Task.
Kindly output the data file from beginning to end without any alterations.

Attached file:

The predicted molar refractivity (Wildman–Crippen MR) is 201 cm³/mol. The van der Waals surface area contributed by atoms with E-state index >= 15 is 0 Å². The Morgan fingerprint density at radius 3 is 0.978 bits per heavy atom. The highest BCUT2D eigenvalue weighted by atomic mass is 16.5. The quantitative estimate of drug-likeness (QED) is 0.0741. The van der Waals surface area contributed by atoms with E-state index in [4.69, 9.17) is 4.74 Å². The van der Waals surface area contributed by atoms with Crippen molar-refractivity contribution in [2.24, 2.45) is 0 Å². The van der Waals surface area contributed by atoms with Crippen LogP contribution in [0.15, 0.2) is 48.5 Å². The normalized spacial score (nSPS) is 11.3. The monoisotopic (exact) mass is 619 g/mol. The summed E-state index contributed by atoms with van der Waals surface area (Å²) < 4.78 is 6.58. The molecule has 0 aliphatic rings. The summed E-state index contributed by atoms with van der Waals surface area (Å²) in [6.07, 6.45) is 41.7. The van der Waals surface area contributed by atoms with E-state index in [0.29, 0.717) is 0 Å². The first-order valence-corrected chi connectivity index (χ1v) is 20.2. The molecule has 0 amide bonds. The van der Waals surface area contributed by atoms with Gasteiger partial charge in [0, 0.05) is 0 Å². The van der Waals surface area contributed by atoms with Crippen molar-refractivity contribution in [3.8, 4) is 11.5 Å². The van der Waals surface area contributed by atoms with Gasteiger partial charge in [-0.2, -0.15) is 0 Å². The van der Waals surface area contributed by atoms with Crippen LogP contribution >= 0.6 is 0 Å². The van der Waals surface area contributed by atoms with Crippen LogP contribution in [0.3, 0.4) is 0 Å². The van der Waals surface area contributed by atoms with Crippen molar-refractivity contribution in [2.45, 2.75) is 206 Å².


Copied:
The predicted molar refractivity (Wildman–Crippen MR) is 201 cm³/mol. The van der Waals surface area contributed by atoms with E-state index >= 15 is 0 Å². The Morgan fingerprint density at radius 3 is 0.978 bits per heavy atom. The highest BCUT2D eigenvalue weighted by atomic mass is 16.5. The quantitative estimate of drug-likeness (QED) is 0.0741. The van der Waals surface area contributed by atoms with E-state index in [4.69, 9.17) is 4.74 Å². The van der Waals surface area contributed by atoms with Crippen molar-refractivity contribution in [2.24, 2.45) is 0 Å². The van der Waals surface area contributed by atoms with Crippen LogP contribution in [0.15, 0.2) is 48.5 Å². The normalized spacial score (nSPS) is 11.3. The monoisotopic (exact) mass is 619 g/mol. The summed E-state index contributed by atoms with van der Waals surface area (Å²) < 4.78 is 6.58. The molecule has 0 aliphatic rings. The summed E-state index contributed by atoms with van der Waals surface area (Å²) in [6.07, 6.45) is 41.7. The van der Waals surface area contributed by atoms with E-state index in [0.29, 0.717) is 0 Å². The first-order valence-corrected chi connectivity index (χ1v) is 20.2. The molecule has 0 amide bonds. The van der Waals surface area contributed by atoms with Gasteiger partial charge in [0, 0.05) is 0 Å². The van der Waals surface area contributed by atoms with Crippen molar-refractivity contribution in [3.8, 4) is 11.5 Å². The van der Waals surface area contributed by atoms with Gasteiger partial charge in [-0.2, -0.15) is 0 Å². The van der Waals surface area contributed by atoms with Crippen LogP contribution >= 0.6 is 0 Å². The van der Waals surface area contributed by atoms with Crippen LogP contribution in [0.3, 0.4) is 0 Å². The van der Waals surface area contributed by atoms with Crippen molar-refractivity contribution in [2.45, 2.75) is 206 Å².